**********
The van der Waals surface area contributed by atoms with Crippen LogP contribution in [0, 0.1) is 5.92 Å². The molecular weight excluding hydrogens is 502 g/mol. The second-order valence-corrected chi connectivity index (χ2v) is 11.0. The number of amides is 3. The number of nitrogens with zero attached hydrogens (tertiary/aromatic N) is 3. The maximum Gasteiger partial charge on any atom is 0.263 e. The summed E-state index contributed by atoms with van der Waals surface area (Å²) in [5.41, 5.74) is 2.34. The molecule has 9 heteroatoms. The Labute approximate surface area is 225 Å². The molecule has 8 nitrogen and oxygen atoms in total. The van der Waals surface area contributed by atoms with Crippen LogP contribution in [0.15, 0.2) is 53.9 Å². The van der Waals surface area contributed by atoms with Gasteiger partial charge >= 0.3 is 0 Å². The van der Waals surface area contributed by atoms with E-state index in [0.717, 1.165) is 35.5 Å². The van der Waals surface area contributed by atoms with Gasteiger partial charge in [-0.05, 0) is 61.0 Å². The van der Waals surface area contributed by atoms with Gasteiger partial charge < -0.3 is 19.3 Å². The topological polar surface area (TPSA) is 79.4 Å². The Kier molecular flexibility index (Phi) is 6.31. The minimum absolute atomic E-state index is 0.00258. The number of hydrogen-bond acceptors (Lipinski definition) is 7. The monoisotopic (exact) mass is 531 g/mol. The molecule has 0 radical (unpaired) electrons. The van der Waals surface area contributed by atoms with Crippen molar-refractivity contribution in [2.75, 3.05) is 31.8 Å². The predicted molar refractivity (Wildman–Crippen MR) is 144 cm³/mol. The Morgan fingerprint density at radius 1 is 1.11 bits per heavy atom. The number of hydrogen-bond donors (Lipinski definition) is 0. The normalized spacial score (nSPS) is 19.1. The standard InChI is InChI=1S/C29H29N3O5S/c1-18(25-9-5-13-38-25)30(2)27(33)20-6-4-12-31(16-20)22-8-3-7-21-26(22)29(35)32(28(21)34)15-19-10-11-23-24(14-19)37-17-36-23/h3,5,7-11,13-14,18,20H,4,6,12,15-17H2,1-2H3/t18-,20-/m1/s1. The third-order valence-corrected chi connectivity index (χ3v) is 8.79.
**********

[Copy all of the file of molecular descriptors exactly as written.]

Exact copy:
The van der Waals surface area contributed by atoms with Crippen LogP contribution in [0, 0.1) is 5.92 Å². The molecular weight excluding hydrogens is 502 g/mol. The second-order valence-corrected chi connectivity index (χ2v) is 11.0. The number of amides is 3. The number of nitrogens with zero attached hydrogens (tertiary/aromatic N) is 3. The maximum Gasteiger partial charge on any atom is 0.263 e. The summed E-state index contributed by atoms with van der Waals surface area (Å²) in [5.41, 5.74) is 2.34. The molecule has 9 heteroatoms. The Labute approximate surface area is 225 Å². The molecule has 8 nitrogen and oxygen atoms in total. The van der Waals surface area contributed by atoms with Crippen LogP contribution in [0.15, 0.2) is 53.9 Å². The van der Waals surface area contributed by atoms with Gasteiger partial charge >= 0.3 is 0 Å². The van der Waals surface area contributed by atoms with E-state index in [0.717, 1.165) is 35.5 Å². The van der Waals surface area contributed by atoms with Gasteiger partial charge in [-0.05, 0) is 61.0 Å². The van der Waals surface area contributed by atoms with Gasteiger partial charge < -0.3 is 19.3 Å². The topological polar surface area (TPSA) is 79.4 Å². The Kier molecular flexibility index (Phi) is 6.31. The minimum absolute atomic E-state index is 0.00258. The number of hydrogen-bond acceptors (Lipinski definition) is 7. The monoisotopic (exact) mass is 531 g/mol. The molecule has 0 radical (unpaired) electrons. The van der Waals surface area contributed by atoms with Crippen molar-refractivity contribution in [2.75, 3.05) is 31.8 Å². The predicted molar refractivity (Wildman–Crippen MR) is 144 cm³/mol. The Morgan fingerprint density at radius 1 is 1.11 bits per heavy atom. The number of hydrogen-bond donors (Lipinski definition) is 0. The normalized spacial score (nSPS) is 19.1. The standard InChI is InChI=1S/C29H29N3O5S/c1-18(25-9-5-13-38-25)30(2)27(33)20-6-4-12-31(16-20)22-8-3-7-21-26(22)29(35)32(28(21)34)15-19-10-11-23-24(14-19)37-17-36-23/h3,5,7-11,13-14,18,20H,4,6,12,15-17H2,1-2H3/t18-,20-/m1/s1. The third-order valence-corrected chi connectivity index (χ3v) is 8.79.